I don't really Get that latter formula. I mean, how often does anything remotely like that happen in real life? Roughly zero times a decade? So why does it crop up in the movies alla time?

I guess it offers opportunities for character development and tension and Truths about Love. But it's also painful in the "phht" sort of way, and (well) formulaic.

So people should stop making that movie for awhile.

From Ian:

The user may even choose to produce a Tarzan-type yell while swinging in the manner described, which more accurately replicates swinging on vines in a dense jungle forest. Actual jungle forestry is not required.

Licenses are available from the inventor upon request.

Contrabulator, the blue Wocky

Neopets! A friend of the little daughter's was playing this obsessively, so the little daughter tried it and now she's been playing it obsessively, and she talked me into trying it, and I've been playing it obsessively. But only for very short intervals, and only parts of it. The "chatting obsessively with other eleven year olds" part, fortunately, doesn't particularly appeal to me.

(The little daughter points out that she doesn't do the obsessive chatting thing either.)

Here are two articles about the Whole Neopets Thing. It's pretty cool: started by two college kids, now a privately-held company, word-of-mouth marketing, third largest whatever site on the Web, concerns about subtlty of embedded advertising, etc, etc.

As a user, I have to say that some of them Flash games are as fun as anything similar I've seen, even in grown-up places. (And it's even got its own stock market.) The whole site has an aura of clue; I'm currently undecided whether it's clue that's gone over to, or at least skimmed kinda close to the edge of, The Dark Side. It'll be interesting to see what it's like in a year, in five years.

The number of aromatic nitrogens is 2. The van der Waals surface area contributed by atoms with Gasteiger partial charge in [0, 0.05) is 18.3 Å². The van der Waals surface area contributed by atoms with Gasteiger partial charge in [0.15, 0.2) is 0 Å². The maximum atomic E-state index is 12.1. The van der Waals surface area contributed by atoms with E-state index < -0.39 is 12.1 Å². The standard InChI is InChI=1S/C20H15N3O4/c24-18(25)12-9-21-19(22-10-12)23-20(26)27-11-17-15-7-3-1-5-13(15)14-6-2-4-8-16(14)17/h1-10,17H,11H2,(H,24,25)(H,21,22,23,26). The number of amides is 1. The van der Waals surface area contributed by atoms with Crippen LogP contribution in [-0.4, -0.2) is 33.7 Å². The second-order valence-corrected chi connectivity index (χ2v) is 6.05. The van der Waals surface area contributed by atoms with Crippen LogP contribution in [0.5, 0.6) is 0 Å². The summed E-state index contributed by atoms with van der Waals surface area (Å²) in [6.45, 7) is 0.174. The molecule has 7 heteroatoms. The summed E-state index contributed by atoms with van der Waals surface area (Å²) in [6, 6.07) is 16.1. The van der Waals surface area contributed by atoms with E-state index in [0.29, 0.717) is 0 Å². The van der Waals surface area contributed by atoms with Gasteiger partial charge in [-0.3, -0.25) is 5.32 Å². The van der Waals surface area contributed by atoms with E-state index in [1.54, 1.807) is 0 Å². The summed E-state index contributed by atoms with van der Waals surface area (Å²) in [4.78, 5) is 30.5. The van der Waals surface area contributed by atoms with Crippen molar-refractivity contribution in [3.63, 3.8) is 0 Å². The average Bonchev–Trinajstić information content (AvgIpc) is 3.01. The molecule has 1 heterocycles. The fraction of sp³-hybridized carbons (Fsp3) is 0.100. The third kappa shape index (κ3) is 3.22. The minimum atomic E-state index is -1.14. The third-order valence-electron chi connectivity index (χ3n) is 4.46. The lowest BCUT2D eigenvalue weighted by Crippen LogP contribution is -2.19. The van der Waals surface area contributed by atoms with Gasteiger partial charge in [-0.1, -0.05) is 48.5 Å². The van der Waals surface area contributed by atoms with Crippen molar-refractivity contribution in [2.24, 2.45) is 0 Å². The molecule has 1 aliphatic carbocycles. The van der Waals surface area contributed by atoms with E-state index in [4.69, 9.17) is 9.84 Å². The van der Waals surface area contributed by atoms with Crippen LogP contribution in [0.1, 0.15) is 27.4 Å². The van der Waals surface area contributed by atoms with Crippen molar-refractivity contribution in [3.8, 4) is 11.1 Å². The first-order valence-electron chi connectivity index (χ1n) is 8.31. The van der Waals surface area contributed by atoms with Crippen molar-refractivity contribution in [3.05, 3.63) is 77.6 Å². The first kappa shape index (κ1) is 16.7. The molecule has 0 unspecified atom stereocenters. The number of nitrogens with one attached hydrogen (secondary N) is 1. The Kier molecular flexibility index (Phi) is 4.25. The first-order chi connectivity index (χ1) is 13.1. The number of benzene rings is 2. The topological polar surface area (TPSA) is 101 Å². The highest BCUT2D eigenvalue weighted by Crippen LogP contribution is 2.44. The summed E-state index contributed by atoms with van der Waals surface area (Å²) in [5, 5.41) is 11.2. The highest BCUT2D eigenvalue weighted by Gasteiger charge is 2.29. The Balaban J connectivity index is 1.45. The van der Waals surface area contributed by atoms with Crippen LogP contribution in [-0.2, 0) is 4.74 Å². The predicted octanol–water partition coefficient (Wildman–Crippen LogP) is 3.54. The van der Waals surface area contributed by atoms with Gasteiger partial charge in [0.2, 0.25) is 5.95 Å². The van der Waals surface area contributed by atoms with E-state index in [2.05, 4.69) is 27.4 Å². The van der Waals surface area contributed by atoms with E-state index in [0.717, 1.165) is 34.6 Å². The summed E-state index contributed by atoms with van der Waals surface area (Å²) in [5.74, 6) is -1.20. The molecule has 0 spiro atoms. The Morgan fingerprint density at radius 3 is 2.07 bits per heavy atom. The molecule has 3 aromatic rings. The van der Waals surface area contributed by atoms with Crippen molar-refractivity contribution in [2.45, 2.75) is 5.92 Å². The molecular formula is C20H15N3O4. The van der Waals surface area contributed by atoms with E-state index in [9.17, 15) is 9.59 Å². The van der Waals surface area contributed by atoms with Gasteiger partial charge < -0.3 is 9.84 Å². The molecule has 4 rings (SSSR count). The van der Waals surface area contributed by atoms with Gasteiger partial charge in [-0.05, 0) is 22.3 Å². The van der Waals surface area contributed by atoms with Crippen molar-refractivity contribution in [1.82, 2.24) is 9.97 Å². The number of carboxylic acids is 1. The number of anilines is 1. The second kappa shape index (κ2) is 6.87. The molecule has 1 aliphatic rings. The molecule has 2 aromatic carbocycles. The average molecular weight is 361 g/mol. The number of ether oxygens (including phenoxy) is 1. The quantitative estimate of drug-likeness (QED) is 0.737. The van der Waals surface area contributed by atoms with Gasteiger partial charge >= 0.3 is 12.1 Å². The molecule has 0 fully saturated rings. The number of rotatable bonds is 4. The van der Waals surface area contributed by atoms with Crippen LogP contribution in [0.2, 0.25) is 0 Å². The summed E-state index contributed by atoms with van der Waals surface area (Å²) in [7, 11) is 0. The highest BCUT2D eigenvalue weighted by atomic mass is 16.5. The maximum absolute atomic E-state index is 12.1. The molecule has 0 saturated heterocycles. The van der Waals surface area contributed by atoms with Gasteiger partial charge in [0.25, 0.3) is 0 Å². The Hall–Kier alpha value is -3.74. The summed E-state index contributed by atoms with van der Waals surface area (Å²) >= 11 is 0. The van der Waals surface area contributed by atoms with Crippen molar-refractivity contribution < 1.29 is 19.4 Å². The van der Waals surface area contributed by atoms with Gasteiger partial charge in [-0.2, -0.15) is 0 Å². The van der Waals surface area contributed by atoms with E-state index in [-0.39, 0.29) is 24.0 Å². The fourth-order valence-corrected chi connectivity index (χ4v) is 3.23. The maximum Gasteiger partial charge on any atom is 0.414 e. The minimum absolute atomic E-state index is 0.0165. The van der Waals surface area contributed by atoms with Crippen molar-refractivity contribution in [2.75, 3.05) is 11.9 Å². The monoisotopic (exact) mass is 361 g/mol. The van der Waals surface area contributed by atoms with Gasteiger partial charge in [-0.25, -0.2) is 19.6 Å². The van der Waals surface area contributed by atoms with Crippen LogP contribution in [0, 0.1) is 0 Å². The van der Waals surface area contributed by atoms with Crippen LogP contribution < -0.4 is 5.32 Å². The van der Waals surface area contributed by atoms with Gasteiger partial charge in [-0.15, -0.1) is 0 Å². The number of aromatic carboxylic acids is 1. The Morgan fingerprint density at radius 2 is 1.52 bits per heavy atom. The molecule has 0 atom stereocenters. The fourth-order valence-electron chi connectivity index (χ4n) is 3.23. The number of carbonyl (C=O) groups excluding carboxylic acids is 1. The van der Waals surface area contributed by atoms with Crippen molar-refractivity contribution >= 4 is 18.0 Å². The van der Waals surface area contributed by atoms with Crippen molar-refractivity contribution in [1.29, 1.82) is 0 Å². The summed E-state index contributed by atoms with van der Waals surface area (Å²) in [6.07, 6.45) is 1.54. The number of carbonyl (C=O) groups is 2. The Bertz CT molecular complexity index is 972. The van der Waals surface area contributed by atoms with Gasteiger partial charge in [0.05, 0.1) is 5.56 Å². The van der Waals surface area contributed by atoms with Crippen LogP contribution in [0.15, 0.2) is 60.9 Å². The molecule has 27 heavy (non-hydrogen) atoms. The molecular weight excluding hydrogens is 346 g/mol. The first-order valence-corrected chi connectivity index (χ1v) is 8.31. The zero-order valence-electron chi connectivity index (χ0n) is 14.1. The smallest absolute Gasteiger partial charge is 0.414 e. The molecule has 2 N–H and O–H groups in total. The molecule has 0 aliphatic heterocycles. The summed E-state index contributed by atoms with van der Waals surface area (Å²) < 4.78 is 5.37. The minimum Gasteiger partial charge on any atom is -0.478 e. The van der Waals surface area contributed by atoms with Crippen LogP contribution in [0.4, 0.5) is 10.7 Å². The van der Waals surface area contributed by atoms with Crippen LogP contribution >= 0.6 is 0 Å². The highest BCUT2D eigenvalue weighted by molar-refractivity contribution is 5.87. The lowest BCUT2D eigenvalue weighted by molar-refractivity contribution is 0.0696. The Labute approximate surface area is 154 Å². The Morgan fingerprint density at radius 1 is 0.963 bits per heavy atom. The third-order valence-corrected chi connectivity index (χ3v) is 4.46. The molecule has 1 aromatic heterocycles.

Friday, April 12, 2002  permanent URL for this entry

In local news, the little girl found two 1943 steel pennies while we were sorting through the Big Jar o' Change looking for things that shouldn't be dumped into the change-eating machine down at the grocery. M also balanced the checkbook for the first time in like five months, and we found that due to an arithmetic error back in December we have a little chunk of money more than we thought we had. (Which is some tiny comfort in the face of the recent behavior of a certain stock price.)

What was wrong with the old ones?

Labia: we have a clear winner among the submissions to last week's input box:


Is that lovely, or what? Eat your heart out, COPA.

And of course a whole host of co-Winners and/or Honorable Mentions. Some of these may have been typos, or attempted searches, or something; not knowing for sure is half the fun:

Pink and delicate, or fleshy and coral, an infinite variety of petals, all beautiful, shy then welcoming, like curtains opening, like something precious unfolding for you.

majora. Gosh, that was rather, trite, wasn't it?

No, this is an input box. Oh, I see!



are sometimes uneven.


Life us unfair, and labia.






I, Baal

I have the best readers...